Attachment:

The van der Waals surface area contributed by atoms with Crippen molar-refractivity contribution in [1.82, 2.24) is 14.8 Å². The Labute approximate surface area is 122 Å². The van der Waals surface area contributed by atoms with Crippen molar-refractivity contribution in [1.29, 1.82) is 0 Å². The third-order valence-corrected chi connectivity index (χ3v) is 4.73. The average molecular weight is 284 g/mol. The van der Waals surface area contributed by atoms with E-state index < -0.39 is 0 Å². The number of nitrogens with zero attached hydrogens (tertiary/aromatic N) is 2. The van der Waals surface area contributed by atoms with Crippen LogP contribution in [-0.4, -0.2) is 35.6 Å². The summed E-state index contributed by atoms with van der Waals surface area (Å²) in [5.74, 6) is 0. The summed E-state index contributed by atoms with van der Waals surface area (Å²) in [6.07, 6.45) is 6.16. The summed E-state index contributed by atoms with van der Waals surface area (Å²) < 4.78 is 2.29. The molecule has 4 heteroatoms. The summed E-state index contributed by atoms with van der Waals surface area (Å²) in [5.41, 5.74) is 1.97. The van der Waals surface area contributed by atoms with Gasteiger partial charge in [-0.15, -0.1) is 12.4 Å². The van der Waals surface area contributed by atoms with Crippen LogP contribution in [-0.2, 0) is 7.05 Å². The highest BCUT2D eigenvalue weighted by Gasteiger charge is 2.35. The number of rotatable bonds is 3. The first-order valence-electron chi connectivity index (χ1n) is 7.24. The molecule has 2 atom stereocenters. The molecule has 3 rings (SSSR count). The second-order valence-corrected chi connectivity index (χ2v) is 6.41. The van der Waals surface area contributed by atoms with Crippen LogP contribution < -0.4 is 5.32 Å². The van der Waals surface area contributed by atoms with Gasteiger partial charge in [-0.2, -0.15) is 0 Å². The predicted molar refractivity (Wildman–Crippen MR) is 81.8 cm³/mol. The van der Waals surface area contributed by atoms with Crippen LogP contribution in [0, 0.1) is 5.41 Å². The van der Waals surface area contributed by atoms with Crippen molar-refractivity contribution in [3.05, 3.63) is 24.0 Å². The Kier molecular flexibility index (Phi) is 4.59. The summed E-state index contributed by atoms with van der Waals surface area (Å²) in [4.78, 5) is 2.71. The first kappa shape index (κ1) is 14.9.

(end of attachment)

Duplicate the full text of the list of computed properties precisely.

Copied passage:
The van der Waals surface area contributed by atoms with Crippen molar-refractivity contribution in [1.82, 2.24) is 14.8 Å². The Labute approximate surface area is 122 Å². The van der Waals surface area contributed by atoms with Crippen molar-refractivity contribution in [1.29, 1.82) is 0 Å². The third-order valence-corrected chi connectivity index (χ3v) is 4.73. The average molecular weight is 284 g/mol. The van der Waals surface area contributed by atoms with E-state index < -0.39 is 0 Å². The number of nitrogens with zero attached hydrogens (tertiary/aromatic N) is 2. The van der Waals surface area contributed by atoms with Crippen LogP contribution in [-0.4, -0.2) is 35.6 Å². The summed E-state index contributed by atoms with van der Waals surface area (Å²) in [5.74, 6) is 0. The summed E-state index contributed by atoms with van der Waals surface area (Å²) in [6.07, 6.45) is 6.16. The summed E-state index contributed by atoms with van der Waals surface area (Å²) < 4.78 is 2.29. The molecule has 4 heteroatoms. The summed E-state index contributed by atoms with van der Waals surface area (Å²) in [5.41, 5.74) is 1.97. The van der Waals surface area contributed by atoms with Gasteiger partial charge in [-0.15, -0.1) is 12.4 Å². The van der Waals surface area contributed by atoms with Crippen LogP contribution in [-0.2, 0) is 7.05 Å². The highest BCUT2D eigenvalue weighted by Gasteiger charge is 2.35. The number of rotatable bonds is 3. The first-order valence-electron chi connectivity index (χ1n) is 7.24. The molecule has 2 atom stereocenters. The molecule has 3 rings (SSSR count). The second-order valence-corrected chi connectivity index (χ2v) is 6.41. The van der Waals surface area contributed by atoms with Crippen LogP contribution < -0.4 is 5.32 Å². The van der Waals surface area contributed by atoms with Gasteiger partial charge in [-0.2, -0.15) is 0 Å². The predicted molar refractivity (Wildman–Crippen MR) is 81.8 cm³/mol. The van der Waals surface area contributed by atoms with Crippen LogP contribution in [0, 0.1) is 5.41 Å². The van der Waals surface area contributed by atoms with Crippen molar-refractivity contribution in [3.05, 3.63) is 24.0 Å². The Kier molecular flexibility index (Phi) is 4.59. The summed E-state index contributed by atoms with van der Waals surface area (Å²) in [4.78, 5) is 2.71. The first kappa shape index (κ1) is 14.9.